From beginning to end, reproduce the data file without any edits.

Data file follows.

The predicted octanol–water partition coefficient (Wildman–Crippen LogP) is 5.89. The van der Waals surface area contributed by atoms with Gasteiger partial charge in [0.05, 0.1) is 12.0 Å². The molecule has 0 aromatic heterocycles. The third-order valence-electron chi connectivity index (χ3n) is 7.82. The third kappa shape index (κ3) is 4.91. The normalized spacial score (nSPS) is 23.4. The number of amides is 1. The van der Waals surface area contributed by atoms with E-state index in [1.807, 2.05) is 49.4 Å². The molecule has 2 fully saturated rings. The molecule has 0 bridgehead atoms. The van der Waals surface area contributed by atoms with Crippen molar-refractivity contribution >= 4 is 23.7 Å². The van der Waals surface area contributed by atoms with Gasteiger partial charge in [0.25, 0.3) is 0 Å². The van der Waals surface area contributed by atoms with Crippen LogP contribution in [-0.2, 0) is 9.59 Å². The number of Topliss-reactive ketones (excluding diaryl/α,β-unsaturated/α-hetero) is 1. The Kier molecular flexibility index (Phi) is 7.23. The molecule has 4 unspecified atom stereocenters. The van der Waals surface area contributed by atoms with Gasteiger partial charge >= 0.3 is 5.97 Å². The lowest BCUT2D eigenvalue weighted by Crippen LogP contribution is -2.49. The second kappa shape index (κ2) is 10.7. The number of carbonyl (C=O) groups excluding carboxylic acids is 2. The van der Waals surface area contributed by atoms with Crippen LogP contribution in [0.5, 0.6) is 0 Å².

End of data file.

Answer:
The predicted octanol–water partition coefficient (Wildman–Crippen LogP) is 5.89. The van der Waals surface area contributed by atoms with Gasteiger partial charge in [0.05, 0.1) is 12.0 Å². The molecule has 0 aromatic heterocycles. The third-order valence-electron chi connectivity index (χ3n) is 7.82. The third kappa shape index (κ3) is 4.91. The normalized spacial score (nSPS) is 23.4. The number of amides is 1. The van der Waals surface area contributed by atoms with E-state index in [1.807, 2.05) is 49.4 Å². The molecule has 2 fully saturated rings. The molecule has 0 bridgehead atoms. The van der Waals surface area contributed by atoms with Crippen molar-refractivity contribution >= 4 is 23.7 Å². The van der Waals surface area contributed by atoms with Gasteiger partial charge in [0.25, 0.3) is 0 Å². The van der Waals surface area contributed by atoms with Crippen LogP contribution in [-0.2, 0) is 9.59 Å². The number of Topliss-reactive ketones (excluding diaryl/α,β-unsaturated/α-hetero) is 1. The Kier molecular flexibility index (Phi) is 7.23. The molecule has 4 unspecified atom stereocenters. The van der Waals surface area contributed by atoms with Gasteiger partial charge >= 0.3 is 5.97 Å². The lowest BCUT2D eigenvalue weighted by Crippen LogP contribution is -2.49. The second kappa shape index (κ2) is 10.7. The number of carbonyl (C=O) groups excluding carboxylic acids is 2. The van der Waals surface area contributed by atoms with Crippen LogP contribution in [0.5, 0.6) is 0 Å².